As we noted yesterday, charges against Khalid Sheikh Mohmammed and his alleged co-conspirators have been referred in a military commission. This follows the new charges and additional victims we noticed on the charge sheet last week. Jeremy Herb at The Hill quotes Representative Buck McKeon, the Chairman of the House Armed Services Committee:
It is time for the American people to hear the fullest possible account of the atrocities that these individuals have committed against the United States . . . It is time for judgement to be passed and long-delayed justice to be done.
There was another suicide bombing in Afghanistan, killing ten people, three of whom were NATO troops, the AP reports.
The trial of Adis Medunjanin, the man accused of a role in the 2009 New York City subway bombing plot, is set to begin on April 16. Two of the conspirators have already entered guilty pleas, and will be witnesses in the trial, the AP says.
BBC News reports that UK Prime Minister David Cameron is on the defensive for his endorsement of using secret hearings in some civil cases involving national security, as well as his approval of additional monitoring of citizen communications. The Guardian also has this story on the debate across the pond. As it happens, U.S. intelligence agencies are reportedly disclosing less to their British counterparts for fear that the intelligence will go public in the UK courts, writes Carlos Munoz at The Hill.
This article in Yemen Online argues that U.S. strikes in the country are not only targeting groups that are threats to the U.S. because of their ties to Al Qaeda, but also groups that are merely opponents to Yemen's current regime.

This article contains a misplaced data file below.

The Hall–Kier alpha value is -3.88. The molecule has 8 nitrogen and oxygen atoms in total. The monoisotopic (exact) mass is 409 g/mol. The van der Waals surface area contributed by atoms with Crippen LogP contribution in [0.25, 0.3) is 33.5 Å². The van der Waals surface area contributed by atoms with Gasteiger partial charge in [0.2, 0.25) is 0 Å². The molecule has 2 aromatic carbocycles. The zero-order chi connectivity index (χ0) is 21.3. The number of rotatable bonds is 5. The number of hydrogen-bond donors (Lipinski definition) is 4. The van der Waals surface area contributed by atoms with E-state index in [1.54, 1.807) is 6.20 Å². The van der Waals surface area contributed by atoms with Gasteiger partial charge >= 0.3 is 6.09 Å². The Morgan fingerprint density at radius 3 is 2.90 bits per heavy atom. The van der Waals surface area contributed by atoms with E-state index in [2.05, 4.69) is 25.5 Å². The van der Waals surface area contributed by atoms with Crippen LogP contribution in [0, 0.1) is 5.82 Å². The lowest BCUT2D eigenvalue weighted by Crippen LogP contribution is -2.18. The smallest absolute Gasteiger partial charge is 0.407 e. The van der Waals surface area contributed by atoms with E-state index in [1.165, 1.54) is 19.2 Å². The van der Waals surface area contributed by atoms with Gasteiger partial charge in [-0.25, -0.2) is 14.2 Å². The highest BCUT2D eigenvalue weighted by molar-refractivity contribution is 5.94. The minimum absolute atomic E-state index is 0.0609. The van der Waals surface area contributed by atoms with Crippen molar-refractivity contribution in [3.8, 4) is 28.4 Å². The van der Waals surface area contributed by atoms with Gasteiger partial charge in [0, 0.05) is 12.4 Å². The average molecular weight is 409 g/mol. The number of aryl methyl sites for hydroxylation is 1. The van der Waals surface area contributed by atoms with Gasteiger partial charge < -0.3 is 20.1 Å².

BBC News also has this report on Holloman Air Force Base, the largest drone pilot training ground in the world.
Now that we're out of Iraq, the U.S. is invading Australia. Well, it's true that the first 200 Marines have landed Down Under, but it's not to subjugate the Aussies--or to help them with nation building. The U.S. is establishing a permanent joint training base to expands its Asia-Pacific presence, reports the AP.
In response to the debate in the science and policy communities over whether to discourage publication of research that created a resistent strain of bird flu in scientific journals, it appears that a new policy for screening any government-funded research related to 15 specific pathogens that it categorized as of "high consequence" has been written.
Rest assured, you can catch up on all you've missed on Al Qaeda's websites; they're now back online, Ellen Nakashima at the Washington Post reports.
Another U.S. drone has crashed in Seychelles, Reuters tells us.
U.S. government lawyers are arguing on behalf of releasing to the British government confidential interviews with former members of the IRA, conducted for research purposes and currently located in Boston College's library. The researchers had guaranteed that the identities of the interviewees would remain confidential until each one had died. The Boston Globe continues to follow this story.
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